holding that courts should not resolve contested issues of fact, but must instead determine whether disputed issues of material fact existSummary of this case from Diggs v. Volpe
No. 90, Docket 87-7345.
Argued November 5, 1987.
Decided November 25, 1987.
Gregg D. Adler, Kestell, Pogue, Gould, Hartford, Conn. (Susan Price-Livingston, on the brief), for plaintiff-appellant.
James J. Szerejko, Halloran, Sage, Phelon Hagarty, Hartford, Conn. (Lisbeth R. Spoll, Paul W. Smith, Windsor Locks, Conn., Andrew O'Keefe, Jackson, O'Keefe Dunn, Hartford, Conn., on the brief), for defendants-appellees.
Appeal from the United States District Court for the District of Connecticut.
Before KAUFMAN, PIERCE and MINER, Circuit Judges.
The fundamental obligation of the federal courts is to adjudicate disputes. Not all controversies present triable issues, however, and the courts have a responsibility to vigilantly weed out those cases that do not merit further judicial attention. The procedural tool of summary judgment enables courts to terminate meritless claims, but this potent instrument must be used with the precision of a scalpel. The courts must take care not to abort a genuine factual dispute prematurely and thus deprive a litigant of his day in court.
In the instant controversy, the district court granted summary judgment too hastily on appellant's first amendment claims. Accordingly, we reverse the judgment of the district court and remand for further proceedings.
On each summary judgment application, it is necessary to carefully examine the facts. This appellant, John C. Donahue, has been a member of the Windsor Locks Volunteer Fire Department for more than seventeen years. Twice during his lengthy tenure, Donahue publicly challenged firehouse practices. He now charges that his views evoked prolonged harassment from the defendants.
Donahue's first public complaint arose out of his wife's application to join the Fire Department in 1978. The Department, which had only male members then — and still included no women at the time this suit was filed — refused to admit Mrs. Donahue. Believing that his wife had been discriminated against based on gender, Donahue complained to the affirmative action officer for the Town of Windsor Locks in 1981. When this failed to generate any action, he wrote to the Connecticut Commission on Human Rights and Opportunities. The Commission also failed to respond. Thereafter, Donahue took his protest to the press, publicly denouncing the Department's decision to reject his wife's application.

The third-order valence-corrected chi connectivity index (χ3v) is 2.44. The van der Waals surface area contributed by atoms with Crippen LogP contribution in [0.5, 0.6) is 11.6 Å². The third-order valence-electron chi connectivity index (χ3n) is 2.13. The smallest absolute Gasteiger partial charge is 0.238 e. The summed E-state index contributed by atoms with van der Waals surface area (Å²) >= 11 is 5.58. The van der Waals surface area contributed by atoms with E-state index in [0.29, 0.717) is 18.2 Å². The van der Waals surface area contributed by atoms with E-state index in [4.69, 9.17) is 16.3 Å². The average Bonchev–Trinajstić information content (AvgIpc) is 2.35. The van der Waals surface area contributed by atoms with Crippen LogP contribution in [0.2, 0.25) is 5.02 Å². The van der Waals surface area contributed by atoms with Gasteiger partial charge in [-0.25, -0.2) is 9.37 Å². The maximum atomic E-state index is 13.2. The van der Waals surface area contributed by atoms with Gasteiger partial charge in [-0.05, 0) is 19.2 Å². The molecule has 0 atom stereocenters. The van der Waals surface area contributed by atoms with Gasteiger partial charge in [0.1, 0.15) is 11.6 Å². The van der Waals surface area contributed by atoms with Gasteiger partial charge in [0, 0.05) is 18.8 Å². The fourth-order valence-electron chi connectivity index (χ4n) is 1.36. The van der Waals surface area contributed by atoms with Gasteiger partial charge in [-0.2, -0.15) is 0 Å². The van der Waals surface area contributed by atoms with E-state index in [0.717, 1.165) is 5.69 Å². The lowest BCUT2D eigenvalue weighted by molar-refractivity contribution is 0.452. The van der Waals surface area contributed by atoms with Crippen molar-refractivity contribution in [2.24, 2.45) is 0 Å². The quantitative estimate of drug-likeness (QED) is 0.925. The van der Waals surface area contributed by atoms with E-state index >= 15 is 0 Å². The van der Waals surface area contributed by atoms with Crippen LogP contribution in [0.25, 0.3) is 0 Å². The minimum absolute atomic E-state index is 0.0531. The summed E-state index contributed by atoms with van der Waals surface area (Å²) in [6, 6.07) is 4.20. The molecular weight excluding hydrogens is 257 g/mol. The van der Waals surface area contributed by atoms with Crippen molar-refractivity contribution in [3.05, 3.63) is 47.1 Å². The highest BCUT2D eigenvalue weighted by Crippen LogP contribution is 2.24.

Donahue's second complaint against a firehouse practice stemmed from a closed meeting of the Board of Fire Commissioners. Because Donahue considered the non-public gathering to be in violation of the state's Freedom of Information Act, he filed a complaint with the Connecticut Freedom of Information Commission in June of 1983. The Commission upheld Donahue's complaint.
Donahue alleges that these two incidents have caused the defendants to act in concert to harass him. He points to a series of events in support of his charge, beginning with Chief John R. Colli, Jr.'s formal recommendation to the Board to dismiss him in June, 1983. Chief Colli admits that he harbored ill-feelings toward Donahue because of the adverse publicity generated against the Department. He also admits that his animosity colored his recommendation. In spite of his strong feelings, however, the Commission rejected Colli's recommendation to dismiss Donahue in January of 1984.
According to Donahue, the dismissal recommendation was only the start of the vendetta. He avers that soon after the Board's decision, Colli's harassment degenerated into attempts to foment disputes between him and his co-workers, suspend him unnecessarily, and generally chill his exercise of free speech. Donahue perceived this as pressure for him to resign, but he refused to acquiesce. He refused to relinquish his position at the firehouse in the face of this retaliation for his allegedly legitimate exercise of protected speech.
In April, 1984, Donahue strongly verbalized his anger with a co-worker, Lieutenant Peter D. Coffey, at the firehouse. Donahue used profane language during that argument and, a few days later, Coffey filed a formal written complaint. Donahue concedes the accuracy of the complaint, but he asserts that it was prepared by Chief Colli to harass him. Coffey's deposition lends support to this; it reveals that his intent in complaining to Chief Colli was to obtain an internal resolution, but that Chief Colli used the opportunity to urge a formal complaint. The use of foul language was certainly commonplace in the fire station, but Donahue received a suspension of twenty days. He asserts that a firefighter had not been officially disciplined for using profanity since 1969.
Shortly thereafter, Coffey and his wife began receiving threatening letters and phone calls. Initially, Coffey attributed these actions to Donahue. A handwriting expert, in an affidavit, however, identified one of the threatening letters as written by Chief Colli. Another letter included a copy of Donahue's personal journal containing his private thoughts and comments about family, friends, and co-workers. The journal was sent anonymously, but Donahue believes Chief Colli circulated it. Chief Colli did in fact possess Donahue's journal in 1982, but he insists he threw it into a dumpster on the advice of the Town Attorney.
Coffey quickly turned over all of the materials he had received in the mail to Russell Gabrielson, the Chairman of the Board. Gabrielson contends that he too, like Chief Colli, sought to dispose of these papers. He states that he placed the materials in his stove and lit it. Apparently the journal did not burn, however, because he retrieved it undamaged from the stove three months later. Gabrielson's copy of the journal was finally returned to Donahue in June 1986, almost a year after the complaint was filed.